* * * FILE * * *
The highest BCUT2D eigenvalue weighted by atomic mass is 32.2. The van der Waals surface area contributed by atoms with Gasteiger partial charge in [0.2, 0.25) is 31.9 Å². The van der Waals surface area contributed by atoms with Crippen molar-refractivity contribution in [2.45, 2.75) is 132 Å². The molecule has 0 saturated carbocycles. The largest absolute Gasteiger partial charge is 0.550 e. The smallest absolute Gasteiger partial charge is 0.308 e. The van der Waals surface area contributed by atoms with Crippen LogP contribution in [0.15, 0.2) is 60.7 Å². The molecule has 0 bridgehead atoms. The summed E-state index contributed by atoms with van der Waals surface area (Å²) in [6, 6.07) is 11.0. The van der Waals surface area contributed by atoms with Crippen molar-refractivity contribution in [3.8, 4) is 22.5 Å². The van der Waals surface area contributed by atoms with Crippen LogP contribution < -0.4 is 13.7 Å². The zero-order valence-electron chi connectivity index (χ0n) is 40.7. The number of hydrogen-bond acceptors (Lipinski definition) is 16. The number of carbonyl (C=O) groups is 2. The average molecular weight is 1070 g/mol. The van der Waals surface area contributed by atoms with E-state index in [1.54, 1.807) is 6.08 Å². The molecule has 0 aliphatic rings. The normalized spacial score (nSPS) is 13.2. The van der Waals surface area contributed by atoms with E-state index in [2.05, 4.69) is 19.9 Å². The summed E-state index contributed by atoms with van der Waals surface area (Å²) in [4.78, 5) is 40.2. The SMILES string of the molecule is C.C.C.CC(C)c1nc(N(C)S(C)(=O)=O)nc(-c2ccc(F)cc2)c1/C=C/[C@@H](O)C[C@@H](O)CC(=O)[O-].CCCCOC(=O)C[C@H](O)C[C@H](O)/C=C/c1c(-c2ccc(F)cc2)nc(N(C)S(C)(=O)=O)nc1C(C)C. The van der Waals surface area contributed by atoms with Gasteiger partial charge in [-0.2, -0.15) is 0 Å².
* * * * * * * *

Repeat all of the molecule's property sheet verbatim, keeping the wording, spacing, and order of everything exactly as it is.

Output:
The highest BCUT2D eigenvalue weighted by atomic mass is 32.2. The van der Waals surface area contributed by atoms with Gasteiger partial charge in [0.2, 0.25) is 31.9 Å². The van der Waals surface area contributed by atoms with Crippen molar-refractivity contribution in [2.45, 2.75) is 132 Å². The molecule has 0 saturated carbocycles. The largest absolute Gasteiger partial charge is 0.550 e. The smallest absolute Gasteiger partial charge is 0.308 e. The van der Waals surface area contributed by atoms with Crippen LogP contribution in [0.15, 0.2) is 60.7 Å². The molecule has 0 bridgehead atoms. The summed E-state index contributed by atoms with van der Waals surface area (Å²) in [6, 6.07) is 11.0. The van der Waals surface area contributed by atoms with Crippen molar-refractivity contribution in [3.8, 4) is 22.5 Å². The van der Waals surface area contributed by atoms with Crippen LogP contribution < -0.4 is 13.7 Å². The zero-order valence-electron chi connectivity index (χ0n) is 40.7. The number of hydrogen-bond acceptors (Lipinski definition) is 16. The number of carbonyl (C=O) groups is 2. The average molecular weight is 1070 g/mol. The van der Waals surface area contributed by atoms with E-state index in [1.54, 1.807) is 6.08 Å². The molecule has 0 aliphatic rings. The normalized spacial score (nSPS) is 13.2. The van der Waals surface area contributed by atoms with E-state index in [2.05, 4.69) is 19.9 Å². The summed E-state index contributed by atoms with van der Waals surface area (Å²) in [4.78, 5) is 40.2. The SMILES string of the molecule is C.C.C.CC(C)c1nc(N(C)S(C)(=O)=O)nc(-c2ccc(F)cc2)c1/C=C/[C@@H](O)C[C@@H](O)CC(=O)[O-].CCCCOC(=O)C[C@H](O)C[C@H](O)/C=C/c1c(-c2ccc(F)cc2)nc(N(C)S(C)(=O)=O)nc1C(C)C. The van der Waals surface area contributed by atoms with Gasteiger partial charge in [-0.2, -0.15) is 0 Å².